Can you see yourself as others see you? Probably not completely, but if you have a few good friends that provide honest feedback, you’ll probably be okay — if you listen to them.
Unfortunately, quite a few people don’t listen, are not interested in listening, and aren’t even aware that they should listen. These are the Perfect People. They walk directly in front of you at an event and unapologetically block your view, talk over you, let their kids run wild in restaurants, use coarse language regardless of the sensibilities of their audience, and in general go through life as though nothing matters but their own desires.
One of the most common symptoms of a Perfect Person is that they always talk about themselves, but ask nothing about you. Well, sometimes they do throw out a perfunctory “how’s it going?“ as a greeting, but when you start to answer they ignore you and steer the conversation back to whatever interests them, which is typically… them. (If you’re a good listener and can tolerate being ignored, you will collect Perfect People like lint.)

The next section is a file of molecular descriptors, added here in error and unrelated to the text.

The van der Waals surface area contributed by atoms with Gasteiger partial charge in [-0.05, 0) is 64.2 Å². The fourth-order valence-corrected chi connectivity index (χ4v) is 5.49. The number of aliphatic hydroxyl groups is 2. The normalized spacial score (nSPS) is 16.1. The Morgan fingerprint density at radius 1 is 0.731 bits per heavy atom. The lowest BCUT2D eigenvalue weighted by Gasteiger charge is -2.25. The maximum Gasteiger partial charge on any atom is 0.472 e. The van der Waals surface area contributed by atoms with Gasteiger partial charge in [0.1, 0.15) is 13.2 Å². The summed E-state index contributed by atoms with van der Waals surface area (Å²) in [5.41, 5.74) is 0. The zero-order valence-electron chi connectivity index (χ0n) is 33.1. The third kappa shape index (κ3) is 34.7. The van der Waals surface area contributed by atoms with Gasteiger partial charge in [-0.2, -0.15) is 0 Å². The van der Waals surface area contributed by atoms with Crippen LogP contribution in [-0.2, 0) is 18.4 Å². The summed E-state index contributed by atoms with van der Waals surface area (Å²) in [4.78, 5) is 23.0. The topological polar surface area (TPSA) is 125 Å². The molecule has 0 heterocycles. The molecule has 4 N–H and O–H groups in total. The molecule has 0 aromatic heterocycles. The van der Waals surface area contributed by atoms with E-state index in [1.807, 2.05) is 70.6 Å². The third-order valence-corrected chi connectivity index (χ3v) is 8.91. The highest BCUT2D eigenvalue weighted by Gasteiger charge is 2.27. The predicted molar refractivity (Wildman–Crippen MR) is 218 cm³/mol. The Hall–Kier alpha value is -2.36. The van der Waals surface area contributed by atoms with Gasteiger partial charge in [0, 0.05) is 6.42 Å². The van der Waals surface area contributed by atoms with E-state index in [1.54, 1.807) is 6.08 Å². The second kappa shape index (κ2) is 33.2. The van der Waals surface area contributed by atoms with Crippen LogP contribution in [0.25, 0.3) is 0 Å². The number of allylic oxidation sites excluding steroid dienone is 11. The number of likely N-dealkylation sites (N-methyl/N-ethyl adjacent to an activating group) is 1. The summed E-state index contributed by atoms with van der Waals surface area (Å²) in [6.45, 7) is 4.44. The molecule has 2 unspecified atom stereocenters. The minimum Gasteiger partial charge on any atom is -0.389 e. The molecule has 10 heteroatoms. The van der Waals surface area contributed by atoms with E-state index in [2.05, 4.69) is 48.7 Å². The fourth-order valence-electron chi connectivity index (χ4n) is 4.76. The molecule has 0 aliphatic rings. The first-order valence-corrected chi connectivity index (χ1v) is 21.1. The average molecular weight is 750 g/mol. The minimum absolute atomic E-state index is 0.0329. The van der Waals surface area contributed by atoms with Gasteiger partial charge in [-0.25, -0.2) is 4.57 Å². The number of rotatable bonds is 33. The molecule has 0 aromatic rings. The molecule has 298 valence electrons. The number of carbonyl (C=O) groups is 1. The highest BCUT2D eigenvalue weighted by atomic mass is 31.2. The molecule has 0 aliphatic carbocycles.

And woe be to you if you should inadvertently do any little thing that a Perfect Person doesn’t like, for they will be highly offended, typically expressing their displeasure with melodramatic anger punctuated by vulgar words and gestures. That’s because, in the view of a Perfect Person, polite manners are only required to travel in one direction, from others to them.
In my short novel Purgatory I approach the topic of self-centered behavior obliquely, embedding it in an offbeat mystery with a twilight-zone tinge, capped with a revelatory surprise at the end. If you decide to read it — particularly if you’ve had to endure Perfect People — I think you’ll find the ending quite satisfying.